Frequently asked questions

Your questions answered

Can a sidewall puncture be repaired safely?

All though there are restrictions the answer is yes in most cases, as long as it is done properly. Most shops will tell you it can’t be done. This simply is not true. We not only can repair sidewalls but we guarantee the repair for the life of the tire.

How often should I have an oil change done?

In years past the golden rule was every 5,000 km.

With today’s vehicles most manufacturers now recommend every 10,000 km or if your vehicle is equipped with an oil change monitoring system, when the indicator light comes on.

When should I tune-up my car?

With the advances in computer controls of your car’s engine there really is no set time or distance

The most sensible advice I could offer is, when you notice a drop in fuel economy, hard starting or the engine begins to run rough

In other words “If it ain’t broke don’t fix it”.

How often should I check my tire pressure?

We recommend at least once a month and only when the tires are cold.

The reason for this is because as the tire heats up the tire pressure increases.

What tire pressure should I keep in my tires?

This depends on the type of vehicle and the position of the tires.

We recommend you follow the inflation listed on the placard found on the driver’s side door post.

However, if in doubt a good rule of thumb is 32 psi for most passenger tires and 50 psi for most 8 and 10 ply light truck tires.

How often should I rotate my tires?

For most vehicles tires rotation is recommended every 10 to 15,000.

What is the difference between balancing and alignment?

Balancing compensates for the imbalance in your tire assembly by putting a counter weight opposite the heavy spot on the tire assembly.

This decreases or eliminates harmonic imbalance in a rolling tire. Alignment has to do with the mechanics or your vehicles suspension and steering. Proper alignment makes sure the tires are running true on the road. Misalignment leads to rapid premature tire wear.

Do I really need to have my tires balanced?

The answer is absolutely yes. Balancing gives you a smoother ride, reduces wear and tear on your suspension and extends tire life.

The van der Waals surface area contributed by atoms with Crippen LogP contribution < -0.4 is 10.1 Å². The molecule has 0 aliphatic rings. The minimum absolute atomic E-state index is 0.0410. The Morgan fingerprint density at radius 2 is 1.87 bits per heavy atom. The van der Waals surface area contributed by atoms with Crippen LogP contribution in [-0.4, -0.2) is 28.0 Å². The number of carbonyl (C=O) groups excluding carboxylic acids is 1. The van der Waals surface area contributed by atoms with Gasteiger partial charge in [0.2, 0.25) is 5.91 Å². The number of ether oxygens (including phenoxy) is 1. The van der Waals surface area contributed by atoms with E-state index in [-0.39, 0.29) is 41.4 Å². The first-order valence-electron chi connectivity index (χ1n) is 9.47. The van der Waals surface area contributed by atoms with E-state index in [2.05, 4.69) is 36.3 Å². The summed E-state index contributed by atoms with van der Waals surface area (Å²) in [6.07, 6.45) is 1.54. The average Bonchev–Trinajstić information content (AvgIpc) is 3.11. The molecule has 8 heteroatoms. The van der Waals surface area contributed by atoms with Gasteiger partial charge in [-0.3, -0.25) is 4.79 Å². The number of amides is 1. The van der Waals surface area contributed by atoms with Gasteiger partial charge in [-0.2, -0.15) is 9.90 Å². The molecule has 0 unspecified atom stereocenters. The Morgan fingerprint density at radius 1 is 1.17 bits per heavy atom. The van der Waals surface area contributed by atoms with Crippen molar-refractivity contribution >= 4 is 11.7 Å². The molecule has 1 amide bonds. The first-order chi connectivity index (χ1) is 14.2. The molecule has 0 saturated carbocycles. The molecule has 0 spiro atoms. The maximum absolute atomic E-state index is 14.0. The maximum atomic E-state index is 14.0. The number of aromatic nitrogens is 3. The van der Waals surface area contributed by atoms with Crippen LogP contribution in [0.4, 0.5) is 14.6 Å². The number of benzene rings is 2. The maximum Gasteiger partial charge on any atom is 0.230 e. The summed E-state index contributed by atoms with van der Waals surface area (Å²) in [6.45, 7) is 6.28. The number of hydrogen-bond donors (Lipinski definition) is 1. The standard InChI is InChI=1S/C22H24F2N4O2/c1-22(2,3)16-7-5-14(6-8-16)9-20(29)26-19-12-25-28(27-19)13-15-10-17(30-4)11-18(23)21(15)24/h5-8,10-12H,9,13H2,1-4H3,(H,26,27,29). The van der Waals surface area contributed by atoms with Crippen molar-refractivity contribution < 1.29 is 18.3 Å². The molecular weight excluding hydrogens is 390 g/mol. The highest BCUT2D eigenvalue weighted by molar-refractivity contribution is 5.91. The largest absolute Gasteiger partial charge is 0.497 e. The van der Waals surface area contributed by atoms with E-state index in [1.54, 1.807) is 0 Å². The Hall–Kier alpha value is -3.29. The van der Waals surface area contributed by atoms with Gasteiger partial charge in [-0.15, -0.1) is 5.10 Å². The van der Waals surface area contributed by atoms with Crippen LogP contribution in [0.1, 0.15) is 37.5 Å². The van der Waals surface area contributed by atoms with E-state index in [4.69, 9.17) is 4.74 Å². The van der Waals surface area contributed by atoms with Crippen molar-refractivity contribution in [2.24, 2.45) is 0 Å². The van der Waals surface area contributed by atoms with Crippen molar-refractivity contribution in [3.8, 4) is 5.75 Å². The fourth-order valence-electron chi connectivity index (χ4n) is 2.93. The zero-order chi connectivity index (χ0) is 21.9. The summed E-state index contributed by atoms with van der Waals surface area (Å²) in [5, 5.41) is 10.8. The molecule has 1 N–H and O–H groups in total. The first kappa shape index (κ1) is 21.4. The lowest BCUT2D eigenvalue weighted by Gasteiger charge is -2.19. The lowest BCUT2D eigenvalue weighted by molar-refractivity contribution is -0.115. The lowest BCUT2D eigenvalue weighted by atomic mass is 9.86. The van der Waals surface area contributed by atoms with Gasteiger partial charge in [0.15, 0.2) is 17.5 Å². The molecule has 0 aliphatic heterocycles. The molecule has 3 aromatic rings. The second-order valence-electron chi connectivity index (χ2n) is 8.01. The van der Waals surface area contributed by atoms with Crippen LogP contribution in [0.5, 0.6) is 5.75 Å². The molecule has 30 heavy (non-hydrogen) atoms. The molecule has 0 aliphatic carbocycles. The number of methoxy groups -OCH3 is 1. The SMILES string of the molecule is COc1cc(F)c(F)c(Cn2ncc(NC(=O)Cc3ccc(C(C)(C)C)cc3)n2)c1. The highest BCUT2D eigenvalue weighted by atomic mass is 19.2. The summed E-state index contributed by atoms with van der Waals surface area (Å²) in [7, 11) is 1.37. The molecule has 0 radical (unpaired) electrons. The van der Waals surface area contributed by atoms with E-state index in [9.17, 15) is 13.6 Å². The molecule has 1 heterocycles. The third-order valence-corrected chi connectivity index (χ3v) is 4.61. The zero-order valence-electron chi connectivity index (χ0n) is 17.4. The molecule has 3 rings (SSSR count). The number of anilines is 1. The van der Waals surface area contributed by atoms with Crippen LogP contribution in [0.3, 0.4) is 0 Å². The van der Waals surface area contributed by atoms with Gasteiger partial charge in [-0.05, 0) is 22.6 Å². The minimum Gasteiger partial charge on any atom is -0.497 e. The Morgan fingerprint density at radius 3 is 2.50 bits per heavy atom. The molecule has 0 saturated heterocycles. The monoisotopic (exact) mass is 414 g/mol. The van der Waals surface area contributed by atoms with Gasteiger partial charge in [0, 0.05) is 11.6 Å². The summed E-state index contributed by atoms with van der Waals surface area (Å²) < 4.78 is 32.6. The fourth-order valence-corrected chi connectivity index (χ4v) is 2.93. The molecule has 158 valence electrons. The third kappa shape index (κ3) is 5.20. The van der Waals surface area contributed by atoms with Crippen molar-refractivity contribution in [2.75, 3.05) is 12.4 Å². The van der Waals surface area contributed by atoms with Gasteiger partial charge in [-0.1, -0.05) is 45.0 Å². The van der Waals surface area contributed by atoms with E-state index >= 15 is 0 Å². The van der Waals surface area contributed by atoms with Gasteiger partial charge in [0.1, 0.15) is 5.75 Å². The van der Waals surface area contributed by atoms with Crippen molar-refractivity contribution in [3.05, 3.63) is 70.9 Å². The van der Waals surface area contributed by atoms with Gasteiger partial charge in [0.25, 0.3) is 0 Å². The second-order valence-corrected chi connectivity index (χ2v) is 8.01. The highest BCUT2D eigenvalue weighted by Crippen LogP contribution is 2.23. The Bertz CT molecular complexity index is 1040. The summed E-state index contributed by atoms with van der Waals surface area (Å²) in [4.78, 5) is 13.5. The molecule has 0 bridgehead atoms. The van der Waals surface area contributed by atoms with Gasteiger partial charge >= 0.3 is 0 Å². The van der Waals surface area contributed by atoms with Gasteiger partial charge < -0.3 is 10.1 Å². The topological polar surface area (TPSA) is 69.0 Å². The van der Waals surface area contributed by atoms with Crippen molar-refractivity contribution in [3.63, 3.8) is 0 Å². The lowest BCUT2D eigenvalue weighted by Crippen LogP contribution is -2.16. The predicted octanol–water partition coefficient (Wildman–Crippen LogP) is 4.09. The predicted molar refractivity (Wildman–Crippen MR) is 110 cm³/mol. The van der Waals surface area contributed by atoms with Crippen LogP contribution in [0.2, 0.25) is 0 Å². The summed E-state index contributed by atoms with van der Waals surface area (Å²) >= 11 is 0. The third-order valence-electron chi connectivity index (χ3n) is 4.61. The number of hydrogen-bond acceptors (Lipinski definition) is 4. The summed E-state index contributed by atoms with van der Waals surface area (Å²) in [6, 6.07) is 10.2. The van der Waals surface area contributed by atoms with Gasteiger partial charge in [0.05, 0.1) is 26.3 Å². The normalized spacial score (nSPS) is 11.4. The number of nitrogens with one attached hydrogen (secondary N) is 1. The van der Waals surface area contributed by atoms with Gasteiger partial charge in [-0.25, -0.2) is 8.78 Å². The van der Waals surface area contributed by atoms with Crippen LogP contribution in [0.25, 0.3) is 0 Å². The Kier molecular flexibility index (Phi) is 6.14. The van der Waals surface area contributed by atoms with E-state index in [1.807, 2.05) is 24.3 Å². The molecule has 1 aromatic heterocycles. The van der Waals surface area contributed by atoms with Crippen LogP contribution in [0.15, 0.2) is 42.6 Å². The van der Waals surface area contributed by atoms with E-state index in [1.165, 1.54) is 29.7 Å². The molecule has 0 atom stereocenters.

Is there any real benefit to using a brand name tire over an off brand tire?

With today’s manufacturing techniques the answer would be no. Let me explain.

By buying brand name product, on a tire for tire basis, you add about 15 to 20% additional cost just for the name recognition.

Most off brand tires perform equally as well as the higher priced brand name product and offer greater savings.

In fact in many instances, the off brand tire will out perform the higher priced name brand product.

Do I have to use the original tire size or are there optional sizes?

Most vehicles will allow for other tire sizes to be used.

This size difference is usually limited to no more than a 3% overall diameter difference.

To be safe check with either your dealer or one of our staff.

We have a program to identify alternate sizing options.

Where can I find the recommended tire size for my vehicle?

There are three places took look:

- the first is on the vehicle placard which is usually located on the driverside door post

- the second is in your owners manual

- the third is to call one of our staff and we will look it up for you.

How many miles can I expect to get from a used tire?

This is a difficult question to answer.

Let me start by saying any used tire sold by Peterborough Used Tires Inc. has a minimum of 6/32 of tread depth left.

This translates into at least 60% tread life for most tires.

Since most tires are rated for 100,000 km or more one can reasonably expect to get at least 50 to 60k from them.

The other part of the equations depends on your driving habits and whether or not you rotate your tires on a regular basis.

What is a TPMS system?

TPMS stands for Tire Pressure Monitoring System.

Although there are various types they basically all do the same thing which is to constantly monitor the air pressure in your tires.

Most systems compare the air pressure in all four tire and alert the driver if there is variance of one or more tires that falls outside a preset limit.

This could mean that one tire has more pressure in it than the others or doesn’t have enough.

Some systems will alert the driver as to which tire is the problem others merely alert the driver to the problem without identifying which tire.

Why does it cost extra to change a tire equipped with TPMS?

There are two main reasons.

The first is that to do the job right takes longer than a tire not equipped with TPMS and the other is that TPMS sensors are expensive and fragile thereby adding risk of causing damage.